Old Hall Farm, Woodton, between Norwich and Bungay | www.oldhallfarm.co.uk
Rebecca Mayhew of Old Hall Farm sings the praises of marvellous Mangalitsas!
A heritage breed, prized for flavour and not suited to industrial farming, and they look amazing. What’s not to love about the woolly sheep pigs: the Mangalitsa?
The breed was developed in the 19th century by the then Austrian emperor who crossbred wild boars with Hungarian and Serbian breeds. Mangalitsa literally means, ‘hog with a lot of lard’! They seldom produce more than eight piglets per litter, and it takes around a year to reach market size, but the best things are worth waiting for and gourmet chefs and devoted gastronomes are willing to pay more for the meat, which many believe is the best tasting pork in the world.
For the last 50 years or so, commercial pigs have been bred to have less fat on them and reach market weight more quickly, but less fat also means less flavour. Also, more subtle scientific analysis is now demonstrating that the nutritional profile of lard type pigs like the Mangalitsa is anything but a health disaster. In fact, Mangalitsa meat contains impressive levels of omega-3 fatty acids and antioxidants, particularly when they’re fed a more traditional soya free diet and allowed room to roam and root for their food.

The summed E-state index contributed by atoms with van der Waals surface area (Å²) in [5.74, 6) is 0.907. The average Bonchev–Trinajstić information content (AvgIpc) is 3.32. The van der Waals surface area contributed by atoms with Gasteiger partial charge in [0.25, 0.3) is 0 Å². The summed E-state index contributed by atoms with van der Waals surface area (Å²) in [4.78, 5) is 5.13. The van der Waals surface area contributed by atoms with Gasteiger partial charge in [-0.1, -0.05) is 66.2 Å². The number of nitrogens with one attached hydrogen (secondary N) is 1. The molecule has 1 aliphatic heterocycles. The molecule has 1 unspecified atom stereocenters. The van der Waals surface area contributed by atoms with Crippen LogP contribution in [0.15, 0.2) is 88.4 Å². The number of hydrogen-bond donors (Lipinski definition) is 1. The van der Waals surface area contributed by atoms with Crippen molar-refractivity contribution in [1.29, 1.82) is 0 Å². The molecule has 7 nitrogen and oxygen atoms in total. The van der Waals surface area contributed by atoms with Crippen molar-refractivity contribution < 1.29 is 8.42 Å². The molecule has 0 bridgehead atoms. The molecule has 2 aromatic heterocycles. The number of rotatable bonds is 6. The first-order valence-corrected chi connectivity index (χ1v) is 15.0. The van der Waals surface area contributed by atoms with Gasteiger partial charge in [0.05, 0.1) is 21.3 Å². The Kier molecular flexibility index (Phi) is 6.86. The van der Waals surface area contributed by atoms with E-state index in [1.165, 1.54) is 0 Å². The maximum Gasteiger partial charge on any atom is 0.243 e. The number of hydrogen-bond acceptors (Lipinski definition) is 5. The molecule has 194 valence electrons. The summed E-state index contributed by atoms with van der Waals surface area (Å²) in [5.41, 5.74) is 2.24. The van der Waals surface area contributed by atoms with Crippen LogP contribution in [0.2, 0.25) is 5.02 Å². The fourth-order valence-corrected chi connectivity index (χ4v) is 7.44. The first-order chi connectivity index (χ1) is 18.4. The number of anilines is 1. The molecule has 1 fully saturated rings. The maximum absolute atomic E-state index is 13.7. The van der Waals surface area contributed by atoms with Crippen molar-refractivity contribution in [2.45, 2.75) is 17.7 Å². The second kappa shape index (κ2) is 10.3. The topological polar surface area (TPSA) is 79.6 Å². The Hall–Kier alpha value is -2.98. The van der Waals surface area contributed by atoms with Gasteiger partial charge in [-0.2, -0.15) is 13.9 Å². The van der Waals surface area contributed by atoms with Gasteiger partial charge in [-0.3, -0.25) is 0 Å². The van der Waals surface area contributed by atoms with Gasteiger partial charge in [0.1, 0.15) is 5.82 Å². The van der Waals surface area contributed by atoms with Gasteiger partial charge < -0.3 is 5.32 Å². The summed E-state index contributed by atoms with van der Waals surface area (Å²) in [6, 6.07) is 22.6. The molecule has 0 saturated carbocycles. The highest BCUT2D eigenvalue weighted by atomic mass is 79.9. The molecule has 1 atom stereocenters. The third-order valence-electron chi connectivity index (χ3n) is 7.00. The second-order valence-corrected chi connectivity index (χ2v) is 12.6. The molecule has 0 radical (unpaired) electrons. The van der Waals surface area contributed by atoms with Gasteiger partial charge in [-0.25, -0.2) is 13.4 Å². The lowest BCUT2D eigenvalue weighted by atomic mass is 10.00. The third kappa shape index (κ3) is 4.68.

Mangalitsas are the only remaining woolly breed of pig – sadly, the others are now extinct. Covered with a sheep-like fleece that can be black, red or blond (our boar, Hercules is a blondie), Mangalitsas have a very distinctive appearance. Their wool is coarse (think more brillo pad than merino wool) and doesn’t have a practical use other than keeping the pigs warm in winter.
Here at Old Hall Farm, we’ve been cross breeding our Mangalitsas with Large Black, Tamworth and Oxford Sandy Black pigs (all rare breeds of course), and can’t wait to see the results later this year. We are pleased to be working with Marsh Pig to create superb charcuterie from our pork and in particular, the Large Black x Mangalitsa will be off the charts amazing, and it’s all to do with that wonderful fat.